As the saying goes, the constants in life are death and taxes. We all know there are more than those two, including change and its counterpart, disruption. Business success will result from responsiveness and adaptation that will happen at a rate and with intelligence that we’ve only begun to get our heads around. And, most CIOs I speak with are asking about how they can adapt and scale their infrastructure to be prepared as the Internet of Things evolves into the Internet of Everything.
This change brings big implications for IT. The role of IT is changing, in the face of cloud and mobile apps, and the growing understanding that every company is a technology company. From the consumerization of IT to what Gartner Vice President David Cearley calls the “four powerful forces: social, mobile, cloud and information,” IT must increasingly demonstrate it can add value to the business, by rapidly and securely rolling out new services, apps and capabilities in a connected world.
To stay competitive, organizations must focus on building an infrastructure that is simple, agile and secure. This approach means you can get the true innovative services, applications and capabilities of technology that can improve the “people,” “process” and “things” elements of your business.
Today’s business leaders need to gain more value from their existing infrastructure, and reduce complexity and rising management costs. As I work with these leaders, many frequently bring up four top questions that they are facing today:
1) How can my infrastructure be protected, flexible and affordable in the face of constant business transformation?
2) How can an infrastructure that delivers resources in automated fashion help my organization address business speed and flexibility model changes and trends?
3) How can I get my people out of their domain silos to connect to each other and everything?
4) How can I move my people from manual management and administration to higher level functions like design and implementation of new services?
Get Ready for the Future
Employees and customers want a better, faster experience. In addition, as more experiences become available through applications, an infrastructure must be become more open, programmable, and application-aware. An infrastructure must be agile.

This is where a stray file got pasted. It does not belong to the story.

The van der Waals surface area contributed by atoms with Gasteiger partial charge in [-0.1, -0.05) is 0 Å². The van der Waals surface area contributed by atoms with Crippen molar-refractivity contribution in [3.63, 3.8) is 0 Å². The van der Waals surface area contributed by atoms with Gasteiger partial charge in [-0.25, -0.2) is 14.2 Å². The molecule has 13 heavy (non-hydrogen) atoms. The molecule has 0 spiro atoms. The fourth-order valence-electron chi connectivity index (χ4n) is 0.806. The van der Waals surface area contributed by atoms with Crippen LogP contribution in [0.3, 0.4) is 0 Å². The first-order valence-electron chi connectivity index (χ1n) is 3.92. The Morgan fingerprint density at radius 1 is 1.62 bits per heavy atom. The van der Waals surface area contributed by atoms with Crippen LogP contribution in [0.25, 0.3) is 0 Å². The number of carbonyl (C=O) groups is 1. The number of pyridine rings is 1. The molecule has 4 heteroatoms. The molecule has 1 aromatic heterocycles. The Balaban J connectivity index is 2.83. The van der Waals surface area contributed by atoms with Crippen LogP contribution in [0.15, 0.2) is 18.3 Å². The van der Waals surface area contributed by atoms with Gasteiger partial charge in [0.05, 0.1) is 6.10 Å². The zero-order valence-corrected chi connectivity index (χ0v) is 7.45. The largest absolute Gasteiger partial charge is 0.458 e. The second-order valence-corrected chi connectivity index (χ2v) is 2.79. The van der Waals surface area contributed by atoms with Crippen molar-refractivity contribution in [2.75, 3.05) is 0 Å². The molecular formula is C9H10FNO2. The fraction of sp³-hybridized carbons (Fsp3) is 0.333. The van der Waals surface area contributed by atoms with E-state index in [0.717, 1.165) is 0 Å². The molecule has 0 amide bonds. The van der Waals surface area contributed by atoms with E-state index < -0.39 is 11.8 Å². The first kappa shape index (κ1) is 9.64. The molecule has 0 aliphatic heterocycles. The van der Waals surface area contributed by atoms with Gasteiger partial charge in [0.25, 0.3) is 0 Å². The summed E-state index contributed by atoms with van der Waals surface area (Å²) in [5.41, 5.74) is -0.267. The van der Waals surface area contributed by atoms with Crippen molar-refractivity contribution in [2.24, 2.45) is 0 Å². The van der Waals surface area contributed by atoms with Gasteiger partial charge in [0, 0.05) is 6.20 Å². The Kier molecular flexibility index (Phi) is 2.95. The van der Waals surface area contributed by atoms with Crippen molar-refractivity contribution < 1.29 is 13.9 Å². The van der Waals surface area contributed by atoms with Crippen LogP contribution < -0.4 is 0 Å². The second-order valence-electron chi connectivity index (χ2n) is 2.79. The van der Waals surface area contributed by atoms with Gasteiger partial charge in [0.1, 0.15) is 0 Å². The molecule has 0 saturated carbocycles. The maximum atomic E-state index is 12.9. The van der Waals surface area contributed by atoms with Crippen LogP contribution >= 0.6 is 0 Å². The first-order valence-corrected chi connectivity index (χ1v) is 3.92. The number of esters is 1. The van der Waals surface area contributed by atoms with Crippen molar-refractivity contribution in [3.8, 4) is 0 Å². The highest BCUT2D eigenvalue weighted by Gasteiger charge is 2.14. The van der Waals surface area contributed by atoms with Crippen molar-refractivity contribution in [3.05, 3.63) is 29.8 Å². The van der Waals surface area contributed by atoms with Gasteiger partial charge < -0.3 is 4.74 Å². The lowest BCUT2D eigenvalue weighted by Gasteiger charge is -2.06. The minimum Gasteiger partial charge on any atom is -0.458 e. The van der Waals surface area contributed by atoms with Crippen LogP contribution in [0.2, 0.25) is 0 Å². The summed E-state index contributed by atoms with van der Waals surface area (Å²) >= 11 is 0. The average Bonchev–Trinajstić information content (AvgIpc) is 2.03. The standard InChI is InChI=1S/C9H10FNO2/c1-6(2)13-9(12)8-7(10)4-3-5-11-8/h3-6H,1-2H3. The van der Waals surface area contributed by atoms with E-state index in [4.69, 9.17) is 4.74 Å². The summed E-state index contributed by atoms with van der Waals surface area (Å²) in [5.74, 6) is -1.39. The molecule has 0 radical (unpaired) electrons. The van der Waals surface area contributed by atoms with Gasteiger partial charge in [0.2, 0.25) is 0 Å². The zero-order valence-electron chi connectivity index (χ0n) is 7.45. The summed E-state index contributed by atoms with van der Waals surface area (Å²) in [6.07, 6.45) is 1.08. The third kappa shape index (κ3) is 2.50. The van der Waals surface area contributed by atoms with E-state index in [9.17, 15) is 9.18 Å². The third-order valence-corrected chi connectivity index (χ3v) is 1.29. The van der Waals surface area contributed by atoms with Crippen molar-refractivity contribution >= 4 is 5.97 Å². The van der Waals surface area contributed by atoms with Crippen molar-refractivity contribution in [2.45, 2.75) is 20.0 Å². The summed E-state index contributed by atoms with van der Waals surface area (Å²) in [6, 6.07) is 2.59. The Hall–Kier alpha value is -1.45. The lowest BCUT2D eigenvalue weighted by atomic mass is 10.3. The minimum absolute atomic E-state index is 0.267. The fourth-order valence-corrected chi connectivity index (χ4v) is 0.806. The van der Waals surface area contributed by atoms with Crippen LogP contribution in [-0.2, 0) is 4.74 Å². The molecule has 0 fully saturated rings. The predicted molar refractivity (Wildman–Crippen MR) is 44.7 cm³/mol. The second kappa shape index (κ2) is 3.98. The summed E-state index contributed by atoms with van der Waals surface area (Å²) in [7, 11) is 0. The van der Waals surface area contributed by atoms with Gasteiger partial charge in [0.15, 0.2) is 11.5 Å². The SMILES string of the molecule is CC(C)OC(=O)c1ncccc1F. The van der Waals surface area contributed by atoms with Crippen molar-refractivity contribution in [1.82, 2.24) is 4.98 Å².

A good example of this is how SunGard Availability Systems is preparing for the future of IT by automating infrastructure programmability. Kerby Lyons, Vice President of Global Network Engineering, SunGard Availability Services, has described how his company is building IT automation:
“Our strategy for the future is to automate network programming. This is a radical change for our business and our customers. Not having to wait for engineers to program the network will help us bring new services to market sooner. Network programmability will also make it possible to offer new self-service options our customers are requesting, like bandwidth calendaring.”
Enable Simplicity and Lower Costs
In addition to being agile, an infrastructure of the future must be intelligent. This means an infrastructure delivers simplicity, drives value and lowers cost of ownership.
In February 2013, Cisco released a study predicting that $14.4 trillion of value (net profit) in the private sector is at stake globally over the next decade, driven by connecting the unconnected— people-to-people (P2P), machine-to-people (M2P), and machine-to-machine (M2M) — via the Internet of Everything.
From this study and supporting Internet of Everything Value at Stake research, we can see that top firms capturing IoE value at stake are continually innovating. They’re innovating how they develop, produce, sell, and deliver their products and services. This is largely because they must compete against firms in local markets that emphasize technology and business process innovation. To capture additional IoE value, they must focus on building an intelligent infrastructure for growth.
In addition, organizations must adopt this new IT model to reduce operational expense and build high-quality user experiences when many traffic types compete for bandwidth.
Mitigate Security Threats
The cybersecurity threat is higher than ever. Expanding connectivity from any device and to many clouds is having a significant impact on the threat landscape. As more and more devices and applications are connected, these connections create security risks and increased potential to expose vulnerabilities.
According to the Cisco 2013 Annual Security Report, the vast majority of web malware encounters happen on trusted websites that you already visit. An infrastructure that enables network administrators to adjust or program security policies through software rather than manually configure hardware can increase security and help mitigate threats.
It’s clear that IoE-enabling infrastructure is now easier to obtain than ever before, thanks to the right hardware and software built with the utmost importance on being agile, simple and secure.
How can a programmable infrastructure transform your business? Visit Cisco Executive Perspectives to learn more.
- 2013 Cisco Global IT Impact Survey
- Cisco Annual Security Report for 2013